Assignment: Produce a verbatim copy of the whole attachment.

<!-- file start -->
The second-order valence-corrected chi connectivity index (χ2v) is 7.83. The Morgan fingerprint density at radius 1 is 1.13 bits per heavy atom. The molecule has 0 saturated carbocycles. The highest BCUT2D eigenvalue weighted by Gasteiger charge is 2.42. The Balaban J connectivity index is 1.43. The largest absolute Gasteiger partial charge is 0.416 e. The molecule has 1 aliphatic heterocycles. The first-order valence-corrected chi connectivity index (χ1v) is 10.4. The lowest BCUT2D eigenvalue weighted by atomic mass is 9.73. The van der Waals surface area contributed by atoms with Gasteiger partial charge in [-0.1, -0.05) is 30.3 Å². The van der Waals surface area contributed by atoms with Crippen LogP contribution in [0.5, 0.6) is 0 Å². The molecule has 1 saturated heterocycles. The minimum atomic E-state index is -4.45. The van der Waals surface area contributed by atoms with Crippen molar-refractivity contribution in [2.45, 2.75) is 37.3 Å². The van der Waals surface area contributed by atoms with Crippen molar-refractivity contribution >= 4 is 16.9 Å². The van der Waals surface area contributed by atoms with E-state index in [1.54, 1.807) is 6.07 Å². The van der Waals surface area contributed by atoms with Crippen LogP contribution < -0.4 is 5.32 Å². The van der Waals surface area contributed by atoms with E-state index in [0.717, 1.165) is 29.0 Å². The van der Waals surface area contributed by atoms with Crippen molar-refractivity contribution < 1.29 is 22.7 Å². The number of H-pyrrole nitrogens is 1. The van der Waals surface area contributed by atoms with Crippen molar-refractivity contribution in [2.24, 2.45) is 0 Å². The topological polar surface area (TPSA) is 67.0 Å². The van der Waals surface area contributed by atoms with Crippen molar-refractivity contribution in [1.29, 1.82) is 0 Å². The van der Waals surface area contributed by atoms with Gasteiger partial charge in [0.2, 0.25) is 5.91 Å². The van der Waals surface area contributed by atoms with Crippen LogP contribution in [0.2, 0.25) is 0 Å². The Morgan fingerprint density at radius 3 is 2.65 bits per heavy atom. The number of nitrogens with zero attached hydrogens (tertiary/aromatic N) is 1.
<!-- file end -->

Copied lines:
The second-order valence-corrected chi connectivity index (χ2v) is 7.83. The Morgan fingerprint density at radius 1 is 1.13 bits per heavy atom. The molecule has 0 saturated carbocycles. The highest BCUT2D eigenvalue weighted by Gasteiger charge is 2.42. The Balaban J connectivity index is 1.43. The largest absolute Gasteiger partial charge is 0.416 e. The molecule has 1 aliphatic heterocycles. The first-order valence-corrected chi connectivity index (χ1v) is 10.4. The lowest BCUT2D eigenvalue weighted by atomic mass is 9.73. The van der Waals surface area contributed by atoms with Gasteiger partial charge in [-0.1, -0.05) is 30.3 Å². The van der Waals surface area contributed by atoms with Crippen LogP contribution in [0.5, 0.6) is 0 Å². The molecule has 1 saturated heterocycles. The minimum atomic E-state index is -4.45. The van der Waals surface area contributed by atoms with Crippen molar-refractivity contribution in [2.45, 2.75) is 37.3 Å². The van der Waals surface area contributed by atoms with Crippen molar-refractivity contribution >= 4 is 16.9 Å². The van der Waals surface area contributed by atoms with E-state index in [1.54, 1.807) is 6.07 Å². The van der Waals surface area contributed by atoms with Crippen LogP contribution < -0.4 is 5.32 Å². The van der Waals surface area contributed by atoms with E-state index in [0.717, 1.165) is 29.0 Å². The van der Waals surface area contributed by atoms with Crippen molar-refractivity contribution < 1.29 is 22.7 Å². The number of H-pyrrole nitrogens is 1. The van der Waals surface area contributed by atoms with Crippen molar-refractivity contribution in [2.24, 2.45) is 0 Å². The topological polar surface area (TPSA) is 67.0 Å². The van der Waals surface area contributed by atoms with Crippen molar-refractivity contribution in [1.29, 1.82) is 0 Å². The van der Waals surface area contributed by atoms with Gasteiger partial charge in [0.2, 0.25) is 5.91 Å². The van der Waals surface area contributed by atoms with Crippen LogP contribution in [0.2, 0.25) is 0 Å². The Morgan fingerprint density at radius 3 is 2.65 bits per heavy atom. The number of nitrogens with zero attached hydrogens (tertiary/aromatic N) is 1.